Landlord group sues governor, attorney general over eviction moratorium

The suit argues property owners are left in a bind due to the executive order.
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A landlord group is suing Gov. Tim Walz and Attorney General Keith Ellison over the executive order that limits tenant evictions during the COVID-19 pandemic.

The Minnesota Multi Housing Association (MHA), which has 1,900 members, said in its lawsuit that Walz's executive order "unconstitutionally interferes with the contract rights of tenants and property owners." 

The association's main gripe concerns what it argues is opaque language regarding lawful evictions under the order that leave landlords at risk of criminal penalty. The MHA also points to the governor's termination of many other pandemic-related orders as evidence the eviction moratorium is no longer necessary.

According to the lawsuit, about 69,000 Minnesota households owe a total of $215 million in back rent.

The eviction moratorium was one of the few emergency executive orders he kept in place while lifting other COVID-related public health rules in early May. Ending the moratorium was the subject of fierce political debate among legislators this spring, though on Monday lawmakers announced an agreement on an "off-ramp" to replace Walz's order.

Walz's office, in a statement, said he is "committed to ending the eviction moratorium in a way that keeps Minnesotans safe and ensures certainty and stability for tenants and landlords." He also noted his work on the "off-ramp" with legislators, which would take a "phased approach to safely ending the eviction moratorium."

Ellison, in a written statement, said despite the drop in COVID cases and hospitalizations, "we aren't out of the woods yet."

"The Governor has reasonably modified the orders over time to create some common-sense exceptions," he continued. "We look forward to defending the Executive Order in court and believe we will prevail."

The lawsuit asks the court to find the executive order unconstitutional, and to bar the governor's office and the Minnesota attorney general from enforcing it.

'Widespread anger and frustration'

Walz's emergency executive order went into effect March 24, 2020, and suspended the ability of property owners to file an eviction action in most situations. The goal was to allow families and individuals to safeguard themselves and others from COVID-19 as the state navigated a once-in-a-century pandemic. There are two exceptions for landlords looking to evict a renter, one of which was added on Aug. 4, 2020:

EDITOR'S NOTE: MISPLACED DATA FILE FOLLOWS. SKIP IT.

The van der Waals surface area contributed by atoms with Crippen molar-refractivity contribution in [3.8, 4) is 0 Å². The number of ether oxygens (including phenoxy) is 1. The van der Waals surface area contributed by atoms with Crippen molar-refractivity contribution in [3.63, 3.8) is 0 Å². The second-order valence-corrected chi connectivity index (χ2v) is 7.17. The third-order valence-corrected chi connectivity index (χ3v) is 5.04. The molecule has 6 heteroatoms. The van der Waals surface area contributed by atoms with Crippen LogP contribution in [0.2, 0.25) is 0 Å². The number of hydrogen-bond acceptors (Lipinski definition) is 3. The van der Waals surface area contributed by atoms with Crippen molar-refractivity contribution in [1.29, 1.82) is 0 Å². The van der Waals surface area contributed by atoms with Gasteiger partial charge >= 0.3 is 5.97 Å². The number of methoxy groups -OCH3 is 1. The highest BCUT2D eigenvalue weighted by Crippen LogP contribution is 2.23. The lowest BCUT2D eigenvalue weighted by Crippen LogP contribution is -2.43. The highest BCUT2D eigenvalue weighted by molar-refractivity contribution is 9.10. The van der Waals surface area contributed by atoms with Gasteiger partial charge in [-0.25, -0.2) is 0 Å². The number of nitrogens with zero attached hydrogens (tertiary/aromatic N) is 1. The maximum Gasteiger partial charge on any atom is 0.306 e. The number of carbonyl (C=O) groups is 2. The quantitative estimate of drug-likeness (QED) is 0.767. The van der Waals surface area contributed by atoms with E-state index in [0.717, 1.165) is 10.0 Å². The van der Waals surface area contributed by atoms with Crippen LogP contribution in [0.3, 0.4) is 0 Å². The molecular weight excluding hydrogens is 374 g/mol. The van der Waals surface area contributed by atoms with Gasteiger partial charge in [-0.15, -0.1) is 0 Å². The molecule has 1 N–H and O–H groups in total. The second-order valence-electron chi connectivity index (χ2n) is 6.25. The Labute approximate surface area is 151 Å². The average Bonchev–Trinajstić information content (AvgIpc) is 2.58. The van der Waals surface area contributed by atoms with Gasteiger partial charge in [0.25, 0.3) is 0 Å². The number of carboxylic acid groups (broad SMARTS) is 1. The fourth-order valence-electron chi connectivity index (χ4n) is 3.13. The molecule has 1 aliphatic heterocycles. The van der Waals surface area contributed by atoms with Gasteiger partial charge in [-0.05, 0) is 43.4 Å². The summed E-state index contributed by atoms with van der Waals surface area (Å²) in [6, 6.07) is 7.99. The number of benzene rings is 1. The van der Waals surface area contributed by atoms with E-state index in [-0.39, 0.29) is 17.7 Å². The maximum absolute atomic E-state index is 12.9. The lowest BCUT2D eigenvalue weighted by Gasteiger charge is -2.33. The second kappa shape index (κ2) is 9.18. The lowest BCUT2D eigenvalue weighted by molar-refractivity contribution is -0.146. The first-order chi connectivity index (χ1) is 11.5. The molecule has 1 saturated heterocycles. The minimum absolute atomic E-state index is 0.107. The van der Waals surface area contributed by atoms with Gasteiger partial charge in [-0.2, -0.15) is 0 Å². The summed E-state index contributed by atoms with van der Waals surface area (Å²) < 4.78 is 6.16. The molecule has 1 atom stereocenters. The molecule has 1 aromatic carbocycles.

• If the tenant "seriously endangers the safety of others"
  • If the tenant "significantly damages property"

The MHA's lawsuit argues those phrases are open to interpretation, and were never defined. Landlords have been unable to take action, the suit continues, until things get so bad other residents have to call the cops, or the rental unit becomes "completely destroyed."

In addition, because of the lack of a clear definition for these terms, a property owner who moves to evict a tenant while under this executive order has to hope the exception applies. If that turns out not to be the case, the landlord could be subject to criminal penalties for violating the order. Compounding this was what the MHA described as "aggressive threats of prosecution" from Attorney General Ellison's office.

"This has led to widespread anger and frustration with property owners and managers who are legally prohibited from taking the actions that their renters are demanding: to make their living spaces safe," the suit reads.

The MHA says the governor could have written an executive order that achieved his public health goals, but was not so restrictive as to leave landlords with few options.

The suit also points to the widespread reopening spearheaded by the governor himself as evidence the eviction moratorium is no longer necessary.

"If it is safe to go to the State Fair, it is safe for property owners to exercise their contractual and statutory rights to remove tenants who have violated the material terms of their leases or rental agreements, " the suit says, "particularly when those violations have negatively impacted other residents' use and enjoyment of their rental properties."

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